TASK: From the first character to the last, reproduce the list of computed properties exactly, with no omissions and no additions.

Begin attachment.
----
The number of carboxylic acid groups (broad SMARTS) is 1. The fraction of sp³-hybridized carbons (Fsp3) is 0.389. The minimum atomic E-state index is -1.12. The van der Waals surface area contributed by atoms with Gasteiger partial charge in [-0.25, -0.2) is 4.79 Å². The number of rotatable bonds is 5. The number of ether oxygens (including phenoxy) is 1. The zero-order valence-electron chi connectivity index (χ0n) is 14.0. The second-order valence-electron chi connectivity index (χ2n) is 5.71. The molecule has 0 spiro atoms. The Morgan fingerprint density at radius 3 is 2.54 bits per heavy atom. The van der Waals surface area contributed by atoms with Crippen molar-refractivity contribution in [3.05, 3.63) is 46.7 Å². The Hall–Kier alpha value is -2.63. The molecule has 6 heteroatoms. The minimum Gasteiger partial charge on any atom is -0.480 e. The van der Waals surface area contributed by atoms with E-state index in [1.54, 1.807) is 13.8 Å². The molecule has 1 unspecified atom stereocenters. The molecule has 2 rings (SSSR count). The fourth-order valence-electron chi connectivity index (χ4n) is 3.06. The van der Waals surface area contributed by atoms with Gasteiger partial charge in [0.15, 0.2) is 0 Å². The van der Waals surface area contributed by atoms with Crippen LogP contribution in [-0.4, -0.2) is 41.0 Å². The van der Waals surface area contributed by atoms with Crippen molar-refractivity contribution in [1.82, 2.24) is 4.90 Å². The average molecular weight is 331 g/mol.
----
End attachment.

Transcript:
The number of carboxylic acid groups (broad SMARTS) is 1. The fraction of sp³-hybridized carbons (Fsp3) is 0.389. The minimum atomic E-state index is -1.12. The van der Waals surface area contributed by atoms with Gasteiger partial charge in [-0.25, -0.2) is 4.79 Å². The number of rotatable bonds is 5. The number of ether oxygens (including phenoxy) is 1. The zero-order valence-electron chi connectivity index (χ0n) is 14.0. The second-order valence-electron chi connectivity index (χ2n) is 5.71. The molecule has 0 spiro atoms. The Morgan fingerprint density at radius 3 is 2.54 bits per heavy atom. The van der Waals surface area contributed by atoms with Crippen molar-refractivity contribution in [3.05, 3.63) is 46.7 Å². The Hall–Kier alpha value is -2.63. The molecule has 6 heteroatoms. The minimum Gasteiger partial charge on any atom is -0.480 e. The van der Waals surface area contributed by atoms with E-state index in [1.54, 1.807) is 13.8 Å². The molecule has 1 unspecified atom stereocenters. The molecule has 2 rings (SSSR count). The fourth-order valence-electron chi connectivity index (χ4n) is 3.06. The van der Waals surface area contributed by atoms with Gasteiger partial charge in [0.15, 0.2) is 0 Å². The van der Waals surface area contributed by atoms with Crippen LogP contribution in [-0.4, -0.2) is 41.0 Å². The van der Waals surface area contributed by atoms with Crippen molar-refractivity contribution in [1.82, 2.24) is 4.90 Å². The average molecular weight is 331 g/mol.